Those investments are critically important, said Morse, because a lack of readily available, trained workers stands in the way of being able to move quickly to realize forest and landscape resiliency projects. The state already funds the California Conservation Corps, which provides young adults with hands-on training in fuel management and fire fuel reduction, and another successful model, Calaveras Healthy Impact Products Solutions (CHIPS), is a nonprofit organization that provides forestry jobs to people seeking employment in the Sierra Nevada foothills. One Native American tribe reduced its unemployment rates by 30 percent as a result of the program, which is in the planning stages of constructing a 3-megawatt gasification facility to provide electricity, heat, jobs, and biochar.  

“We are driving regionally driven strategies,” said Morse, “investing in regional partnerships and collaborations to design regional-scale fire strategies.”

View this session’s presentation slides here and the full session recording here.

Jessica Morse Bio

Jessica Morse is the Deputy Secretary for Forest Resources Management at the California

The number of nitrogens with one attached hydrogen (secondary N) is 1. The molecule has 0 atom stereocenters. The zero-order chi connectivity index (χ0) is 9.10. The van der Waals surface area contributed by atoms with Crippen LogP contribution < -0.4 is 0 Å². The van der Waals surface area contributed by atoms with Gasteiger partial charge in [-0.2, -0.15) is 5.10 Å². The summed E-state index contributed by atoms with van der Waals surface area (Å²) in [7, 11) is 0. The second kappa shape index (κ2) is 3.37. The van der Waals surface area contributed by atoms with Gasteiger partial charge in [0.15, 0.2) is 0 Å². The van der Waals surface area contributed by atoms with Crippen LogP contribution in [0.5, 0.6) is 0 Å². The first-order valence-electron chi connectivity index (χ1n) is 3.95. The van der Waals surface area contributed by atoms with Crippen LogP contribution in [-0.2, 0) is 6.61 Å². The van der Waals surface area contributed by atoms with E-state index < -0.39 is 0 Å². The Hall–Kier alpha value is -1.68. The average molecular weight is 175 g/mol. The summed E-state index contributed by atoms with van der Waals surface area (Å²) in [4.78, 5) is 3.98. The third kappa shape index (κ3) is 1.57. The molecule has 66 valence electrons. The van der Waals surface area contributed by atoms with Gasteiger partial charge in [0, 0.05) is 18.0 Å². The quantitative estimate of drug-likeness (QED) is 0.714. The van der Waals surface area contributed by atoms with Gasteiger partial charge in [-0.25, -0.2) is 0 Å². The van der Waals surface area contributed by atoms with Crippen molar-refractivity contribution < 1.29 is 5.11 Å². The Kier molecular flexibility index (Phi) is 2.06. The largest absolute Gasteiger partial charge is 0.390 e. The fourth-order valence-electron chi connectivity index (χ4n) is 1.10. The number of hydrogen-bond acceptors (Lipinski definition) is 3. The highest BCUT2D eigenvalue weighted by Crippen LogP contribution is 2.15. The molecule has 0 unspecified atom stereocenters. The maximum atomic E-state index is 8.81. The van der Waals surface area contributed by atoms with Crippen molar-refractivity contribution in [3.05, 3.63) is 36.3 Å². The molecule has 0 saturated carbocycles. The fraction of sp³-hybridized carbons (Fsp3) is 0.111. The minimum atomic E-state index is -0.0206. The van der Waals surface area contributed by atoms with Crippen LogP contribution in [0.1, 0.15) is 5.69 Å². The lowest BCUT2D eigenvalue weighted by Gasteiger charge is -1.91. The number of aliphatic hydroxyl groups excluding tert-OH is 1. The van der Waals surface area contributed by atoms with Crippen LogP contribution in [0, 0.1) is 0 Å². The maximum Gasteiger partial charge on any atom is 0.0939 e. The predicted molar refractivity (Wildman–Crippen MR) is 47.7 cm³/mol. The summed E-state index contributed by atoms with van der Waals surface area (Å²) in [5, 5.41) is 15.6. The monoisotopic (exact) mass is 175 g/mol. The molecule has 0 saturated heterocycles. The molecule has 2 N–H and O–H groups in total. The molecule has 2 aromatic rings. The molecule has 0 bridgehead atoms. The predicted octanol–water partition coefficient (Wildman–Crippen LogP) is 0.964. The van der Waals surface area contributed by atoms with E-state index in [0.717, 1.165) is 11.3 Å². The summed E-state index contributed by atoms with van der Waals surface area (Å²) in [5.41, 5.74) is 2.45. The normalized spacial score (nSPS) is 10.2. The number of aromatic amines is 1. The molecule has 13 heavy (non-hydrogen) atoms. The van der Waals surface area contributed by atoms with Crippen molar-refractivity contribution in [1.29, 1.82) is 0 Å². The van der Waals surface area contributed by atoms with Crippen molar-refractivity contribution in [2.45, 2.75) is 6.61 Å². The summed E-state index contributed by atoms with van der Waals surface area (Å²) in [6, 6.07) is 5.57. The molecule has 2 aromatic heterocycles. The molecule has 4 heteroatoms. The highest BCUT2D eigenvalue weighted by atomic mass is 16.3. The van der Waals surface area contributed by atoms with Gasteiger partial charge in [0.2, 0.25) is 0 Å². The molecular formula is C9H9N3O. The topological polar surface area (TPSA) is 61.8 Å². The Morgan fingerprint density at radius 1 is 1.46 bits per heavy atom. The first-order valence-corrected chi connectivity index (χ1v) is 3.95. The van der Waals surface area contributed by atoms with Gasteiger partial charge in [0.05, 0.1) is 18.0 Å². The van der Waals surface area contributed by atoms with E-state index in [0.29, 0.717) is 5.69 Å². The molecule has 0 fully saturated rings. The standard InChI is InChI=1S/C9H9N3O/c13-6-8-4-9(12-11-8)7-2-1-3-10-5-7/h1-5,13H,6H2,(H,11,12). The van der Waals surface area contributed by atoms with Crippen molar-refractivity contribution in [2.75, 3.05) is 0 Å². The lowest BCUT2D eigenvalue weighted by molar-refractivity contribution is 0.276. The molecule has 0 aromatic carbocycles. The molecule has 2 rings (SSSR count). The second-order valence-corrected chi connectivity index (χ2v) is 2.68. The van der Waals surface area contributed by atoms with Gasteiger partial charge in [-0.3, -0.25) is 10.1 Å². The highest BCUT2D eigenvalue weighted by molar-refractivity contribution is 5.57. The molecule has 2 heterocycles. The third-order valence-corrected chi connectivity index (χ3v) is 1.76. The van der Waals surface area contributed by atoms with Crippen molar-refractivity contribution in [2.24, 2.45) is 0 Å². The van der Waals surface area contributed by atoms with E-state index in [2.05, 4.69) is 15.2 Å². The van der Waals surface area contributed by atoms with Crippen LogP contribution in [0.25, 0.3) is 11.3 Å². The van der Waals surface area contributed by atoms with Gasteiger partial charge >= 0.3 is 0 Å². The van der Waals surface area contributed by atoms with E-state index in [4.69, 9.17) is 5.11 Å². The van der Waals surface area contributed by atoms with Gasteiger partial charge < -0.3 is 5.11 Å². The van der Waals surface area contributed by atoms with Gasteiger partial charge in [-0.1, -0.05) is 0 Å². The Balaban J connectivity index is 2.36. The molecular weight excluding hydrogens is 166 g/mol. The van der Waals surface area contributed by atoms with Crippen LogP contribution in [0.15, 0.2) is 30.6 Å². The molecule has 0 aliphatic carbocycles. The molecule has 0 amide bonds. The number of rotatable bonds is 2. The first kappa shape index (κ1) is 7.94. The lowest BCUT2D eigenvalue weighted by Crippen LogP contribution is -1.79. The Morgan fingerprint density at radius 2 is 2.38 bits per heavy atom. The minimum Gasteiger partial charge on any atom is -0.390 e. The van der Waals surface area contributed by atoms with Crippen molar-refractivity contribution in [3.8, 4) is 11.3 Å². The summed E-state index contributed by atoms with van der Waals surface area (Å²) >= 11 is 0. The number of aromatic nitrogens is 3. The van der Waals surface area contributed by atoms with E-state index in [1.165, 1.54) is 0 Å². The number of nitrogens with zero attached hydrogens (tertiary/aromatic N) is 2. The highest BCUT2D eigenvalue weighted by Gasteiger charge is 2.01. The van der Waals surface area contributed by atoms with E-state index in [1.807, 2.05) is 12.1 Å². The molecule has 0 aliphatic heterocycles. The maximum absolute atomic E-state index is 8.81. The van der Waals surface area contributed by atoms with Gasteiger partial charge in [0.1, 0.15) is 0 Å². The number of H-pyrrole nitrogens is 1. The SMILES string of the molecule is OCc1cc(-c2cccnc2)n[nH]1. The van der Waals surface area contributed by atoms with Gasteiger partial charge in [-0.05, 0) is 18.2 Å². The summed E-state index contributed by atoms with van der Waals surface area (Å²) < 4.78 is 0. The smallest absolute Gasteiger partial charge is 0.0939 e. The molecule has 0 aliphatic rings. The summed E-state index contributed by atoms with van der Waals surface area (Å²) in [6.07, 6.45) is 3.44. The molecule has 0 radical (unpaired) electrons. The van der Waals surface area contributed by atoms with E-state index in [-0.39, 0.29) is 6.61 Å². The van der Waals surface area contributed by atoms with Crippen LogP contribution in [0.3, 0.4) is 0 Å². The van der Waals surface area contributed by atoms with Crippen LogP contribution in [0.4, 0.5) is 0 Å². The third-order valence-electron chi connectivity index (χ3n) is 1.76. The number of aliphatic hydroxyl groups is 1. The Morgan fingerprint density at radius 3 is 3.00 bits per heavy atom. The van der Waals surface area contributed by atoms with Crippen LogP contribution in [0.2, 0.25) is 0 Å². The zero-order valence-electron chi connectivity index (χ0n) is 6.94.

Natural Resources Agency. In her role, she is working to increase the pace and scale of
forest restoration and emergency fuel breaks throughout California.

Prior to joining the Newsom administration, Jessica spent nearly ten years in National Security working for the Defense Department, State Department, and the US Agency for International Development. Her assignments included a year and a half in Baghdad, Iraq, as well as India, Myanmar, and US Pacific Command in Hawaii.

Throughout her career, she designed and executed innovative strategies across agencies and governments, including a strategy using renewable energy technology transfer as a catalyst for improving US defense engagement with India.

Jessica is a 5th generation Northern Californian. She and her family still own their original homestead forestland near Tahoe. Her Sierra roots translated into a deep love of the outdoors. Jessica can be found backpacking, skiing, and fishing throughout the Sierra. She even hiked 500 miles of the Pacific Crest Trail.

Ms. Morse holds a Masters of Public Affairs from Princeton University and a Bachelor of Arts in economics from Principia College. In 2018, Morse ran for Congress against Tom McClintock in California’s 4th
Congressional District.


Dee Dee Myers

Senior Advisor to Governor Gavin Newsom,
Director of the Governor’s Office of
Business and Economic Development
From incentives to grants and new sources of expansion and startup funding, the Governor’s Office of Business and Economic Development (GO-Biz) ensures that a wide range of resources are accessible to boost California businesses challenged by the global pandemic.